In aircraft, a V-tail or Vee-tail (sometimes called a Butterfly tail) is an unconventional arrangement of the tail control surfaces that replaces the traditional fin and horizontal surfaces with two surfaces set in a V-shaped configuration when viewed from the front or rear of the aircraft. The aft edge of each twin surface is a hinged control surface (sometimes called a ruddervator) which combines the functions of both elevators and rudder.
The V-tail, invented and patented in 1930 by Polish engineer Jerzy Rudlicki, has not been a popular choice for aircraft manufacturers.
The X-shaped tail surfaces of the experimental Lockheed XFV were essentially a V tail that extended both above and below the fuselage.
Despite its advantages, the V-tail has not become popular on aircraft design. The most popular conventionally V-tailed aircraft that was mass-produced is the Beechcraft Bonanza Model 35, often known as the V-tail Bonanza or simply V-Tail. Other examples include the F-117 Nighthawk stealth fighter and the Fouga Magister trainer. Some gliders, like PIK-16 Vasama, were designed with a V-tail, but the production Vasamas had cruciform tail.
The Blohm & Voss P 213 Miniaturjäger was one of the first aircraft having an inverted v-tail. Unmanned aerial vehicles such as the Amber, GNAT and the MQ-1 Predator would later feature this type of tail. The Ultraflight Lazair ultralights, of which over 2000 were produced, also featured an inverted V-tail.
Ideally, with fewer surfaces than a conventional three-aerofoil tail or a T-tail, the V-tail is lighter, has less wetted surface area, so thus produces less induced and parasitic drag. However, NACA studies indicated that the V-tail surfaces must be larger than simple projection into the vertical & horizontal planes would suggest, such that total wetted area is roughly constant; reduction of intersection surfaces from three to two does, however, produce a net reduction in drag through elimination of some interference drag.
In modern day, light jet general aviation aircraft such as the Cirrus Vision, Eclipse 400 or the unmanned aerial drone Global Hawk often have the power plant placed outside the aircraft to protect the passengers and make certification easier. In such cases V-tails are used to avoid placing the vertical stabilizer in the exhaust of the engine, which would disrupt the flow of the exhaust, reducing thrust and increasing wear on the stabilizer, possibly leading to damage over time.
In the mid-1980s, the Federal Aviation Administration grounded the Beechcraft Bonanza due to safety concerns. While the Bonanza met the initial certification requirements, it had a history of fatal mid-air breakups during extreme stress, at a rate exceeding the accepted norm. The type was deemed airworthy and restrictions removed after Beechcraft issued a structural modification as an Airworthiness Directive.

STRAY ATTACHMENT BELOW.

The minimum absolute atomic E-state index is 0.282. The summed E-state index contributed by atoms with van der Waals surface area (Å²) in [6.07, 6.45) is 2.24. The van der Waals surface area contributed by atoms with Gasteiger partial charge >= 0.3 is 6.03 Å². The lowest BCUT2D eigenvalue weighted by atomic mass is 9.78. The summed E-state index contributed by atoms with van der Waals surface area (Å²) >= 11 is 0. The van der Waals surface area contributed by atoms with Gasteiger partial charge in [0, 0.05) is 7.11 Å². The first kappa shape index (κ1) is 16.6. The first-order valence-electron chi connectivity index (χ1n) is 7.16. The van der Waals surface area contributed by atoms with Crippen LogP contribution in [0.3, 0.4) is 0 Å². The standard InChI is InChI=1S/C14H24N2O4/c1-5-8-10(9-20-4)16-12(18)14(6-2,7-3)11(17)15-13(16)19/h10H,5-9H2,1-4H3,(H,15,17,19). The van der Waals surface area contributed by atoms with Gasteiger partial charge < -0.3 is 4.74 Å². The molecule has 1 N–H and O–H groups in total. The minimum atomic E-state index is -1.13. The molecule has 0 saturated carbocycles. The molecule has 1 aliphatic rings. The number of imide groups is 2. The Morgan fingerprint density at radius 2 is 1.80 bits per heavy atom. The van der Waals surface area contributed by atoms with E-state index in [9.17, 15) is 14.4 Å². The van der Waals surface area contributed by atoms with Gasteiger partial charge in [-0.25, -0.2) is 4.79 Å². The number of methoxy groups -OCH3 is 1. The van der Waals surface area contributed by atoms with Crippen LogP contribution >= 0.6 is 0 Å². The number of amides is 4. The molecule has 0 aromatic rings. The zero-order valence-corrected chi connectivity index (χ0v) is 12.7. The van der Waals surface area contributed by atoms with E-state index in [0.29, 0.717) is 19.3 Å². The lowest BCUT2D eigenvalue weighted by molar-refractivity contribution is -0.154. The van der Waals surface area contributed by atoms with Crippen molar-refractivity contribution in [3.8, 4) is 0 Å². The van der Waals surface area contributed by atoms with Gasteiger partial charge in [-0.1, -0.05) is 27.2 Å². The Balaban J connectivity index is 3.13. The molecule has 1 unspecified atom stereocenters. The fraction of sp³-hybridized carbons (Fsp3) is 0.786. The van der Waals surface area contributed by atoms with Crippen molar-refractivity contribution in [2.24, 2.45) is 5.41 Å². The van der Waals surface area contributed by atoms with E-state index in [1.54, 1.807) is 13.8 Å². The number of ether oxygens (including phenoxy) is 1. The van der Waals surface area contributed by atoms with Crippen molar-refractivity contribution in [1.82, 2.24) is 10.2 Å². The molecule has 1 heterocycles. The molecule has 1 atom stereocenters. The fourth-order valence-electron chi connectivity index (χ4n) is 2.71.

V-tailed aircraft require longer rear fuselage than aircraft with conventional empennage to prevent yawing. This tendency, called "snaking", was apparent on Fouga Magister (which has a relatively short fuselage) on taking off and landing.
Ruddervators are the control surfaces on an airplane with a V-tail configuration. They are located at the trailing edge of each of the two airfoils making up the tail of the plane. The first use of ruddervators may have been on the Coandă-1910's X-tail, although there is no proof that the aircraft ever flew. The later Coandă-1911 flew with ruddervators on its X-tail. Later Polish engineer Jerzy Rudlicki designed the first practical ruddervators in 1930, tested on a modified Hanriot H-28 trainer in 1931.
The name is a portmanteau of the words rudder and elevator. In a conventional aircraft tail configuration, the rudder provides yaw (horizontal) control and the elevator provides pitch (vertical) control.
Ruddervators provide the same control effect as conventional control surfaces, but through a more complex control system that actuates the control surfaces in unison. Yaw moving the nose to the left is produced on an upright V tail by moving the pedals left which deflects the left-hand ruddervator down and left and the right-hand ruddervator up and left. The opposite produces yaw to the right. Pitch nose up is produced by moving the control column or stick back which deflects the left-hand ruddervator up and right and the right-hand ruddervator up and left. Pitch nose down is produced by moving the control column or stick forward which induces the opposite ruddervator movements.
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